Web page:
Stream Your Data Everywhere with Astra DB, CDC, and Astra Streaming
Author: Sebastian Estevez
Sending the data in your Apache Cassandra® NoSQL database to downstream systems has never been easier. With DataStax’s Change Data Capture (CDC) and Streaming support for Astra Terraform provider, you can now configure CDC into target systems by simply running “terraform apply”. Read on to see it in action as we stream data to Snowflake from a Cassandra database.
Back in March of this year, DataStax released Change Data Capture (CDC) for DataStax Astra DB, the multi-cloud database-as-a-service built on Apache Cassandra®. In a nutshell, CDC gives you the ability to subscribe to changes in your Astra DB tables and forward them onto several target systems in real time.
Now, we’re announcing CDC and Streaming support for the Astra Terraform provider. By simply running
terraform apply, you can configure CDC into other systems.
In this post, we’ll give you a peek under the hood and an example of using it to send data downstream from Cassandra to Snowflake. You can also see the full example of how to enable DataStax CDC for Snowflake with Terraform on GitHub.
Many Cassandra users have long been forced to publish data to a queue before sending their Cassandra data to multiple systems. To make this work, they had to configure, manage, and maintain their own queueing system or message bus and their own sinks.
Now, Cassandra users leveraging Astra DB can pick their target system(s) of choice and forward their live data downstream with a simple
terraform apply. This allows users to write directly from their app to their system of record (Cassandra/Astra DB) without a durable event stream, which introduces complex asynchronous guarantees and eventual consistency.
In this new CDC-enabled architecture, you can leverage DataStax Astra Streaming to forward the data to your downstream systems. Astra Streaming is a managed service for Apache Pulsar™ with no operational burden, providing built-in sinks for many of the most common target systems. Terraform will take care of the end-to-end cloud infrastructure and configuration, including Astra DB, CDC, Astra Streaming, and the target systems themselves.
The integration with Terraform
Terraform is an infrastructure as code (IaC) system that allows users to spin up and configure cloud resources based on a declarative description of their infrastructure. For example, you can define an Astra database in your
resources.tf file as follows:
A Terraform resource represents a bit of cloud infrastructure. As you can see in the resource above, the
astra_database resource has an ID dev and a name, a keyspace, a cloud provider, and region. Once you’ve installed Terraform, you can run
terraform apply from the same directory to create and configure a database.
Streaming data to Snowflake from Cassandra
Why would Cassandra users even want to send their data to other systems? It shouldn’t be surprising that Online Transaction Processing (OLTP) data in Cassandra driving online applications can often be used for other applications.
In this case, let’s imagine a user wants to perform OLAP/analytical queries on their Cassandra data using Snowflake. In addition to simply creating a database, you can also use CDC to send the data to Snowflake with Terraform.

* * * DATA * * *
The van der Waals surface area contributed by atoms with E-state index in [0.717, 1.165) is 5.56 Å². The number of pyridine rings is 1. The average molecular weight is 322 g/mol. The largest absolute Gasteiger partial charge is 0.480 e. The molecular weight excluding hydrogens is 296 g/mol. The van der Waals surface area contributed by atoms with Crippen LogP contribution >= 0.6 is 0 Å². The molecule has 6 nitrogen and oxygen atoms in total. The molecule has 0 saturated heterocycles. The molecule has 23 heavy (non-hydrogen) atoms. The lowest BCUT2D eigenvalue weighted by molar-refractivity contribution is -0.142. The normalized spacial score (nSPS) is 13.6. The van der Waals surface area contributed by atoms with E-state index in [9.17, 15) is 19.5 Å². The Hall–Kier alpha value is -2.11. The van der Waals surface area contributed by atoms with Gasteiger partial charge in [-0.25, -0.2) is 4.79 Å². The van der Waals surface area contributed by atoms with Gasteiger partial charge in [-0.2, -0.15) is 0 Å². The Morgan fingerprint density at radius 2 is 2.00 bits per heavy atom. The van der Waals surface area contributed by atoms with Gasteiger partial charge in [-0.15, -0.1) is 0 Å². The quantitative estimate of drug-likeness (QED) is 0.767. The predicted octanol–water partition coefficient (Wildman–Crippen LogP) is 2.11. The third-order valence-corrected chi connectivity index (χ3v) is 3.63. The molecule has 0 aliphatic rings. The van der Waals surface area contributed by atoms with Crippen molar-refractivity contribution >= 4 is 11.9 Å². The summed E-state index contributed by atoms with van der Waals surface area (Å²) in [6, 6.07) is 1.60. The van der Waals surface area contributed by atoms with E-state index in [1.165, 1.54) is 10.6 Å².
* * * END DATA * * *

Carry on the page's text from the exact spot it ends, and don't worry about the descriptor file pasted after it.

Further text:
But, if you were to set this up manually you’d have to:
- Create a Snowflake database.
- Create a Snowflake warehouse.
- Create a Snowflake schema.
- Create an Astra Streaming tenant.
- Create an Astra table.
- Enable CDC using your Astra Streaming tenant.
- Create an offset topic for the Snowflake Kafka connect sink.
- Create the streaming sink itself configured to send the data to Snowflake.
Instead, you can just run Terraform. For this, we first need to get our credentials in order. It’s always a good approach to assign environment variables in an
.env file and run
source .env before your Terraform commands (just make sure you don’t commit your file to a public repository).
Having done that, we can create our
resources.tf file and run
Note: The Snowflake user you provide for the Astra Streaming sink must have the proper permissions to create and write to Snowflake tables in the database and schema provided. Here’s an example of how to set up a role that provides these grants:
Writing data and analyzing results
At this stage, you can start writing to your Astra DB table. You’ll see the resulting data flow into Snowflake and you can start performing analytical queries on it. Paste the following queries into CQLSH in the CQL console within your Astra DB user interface:
The data will then be written to dynamically created tables in Snowflake. Note that the number of tables will vary depending on the parallelism of your sink.
Next, you’re ready to query the data in Snowflake. Below is a sample query, but remember to replace your table names with the ones your sink generated:
The results will look as follows:
Note that in this example, we used natural full outer joins to glue the three tables together and extracted the values from the
record_metadata by using
record_metadata:key:a as a. For non primary key columns we would use something like
record_metadata:record_content:c as c.
You’re now equipped to CDC your Astra DB data to Snowflake by simply running
terraform apply! In addition to Snowflake, Astra Streaming supports built-in sinks for multiple systems, including Cassandra, Elasticsearch, ClickHouse, MariaDB, PostgreSQL, SQLite, Kafka, and Kinesis. Stay tuned for more detailed posts on how to use other sinks!
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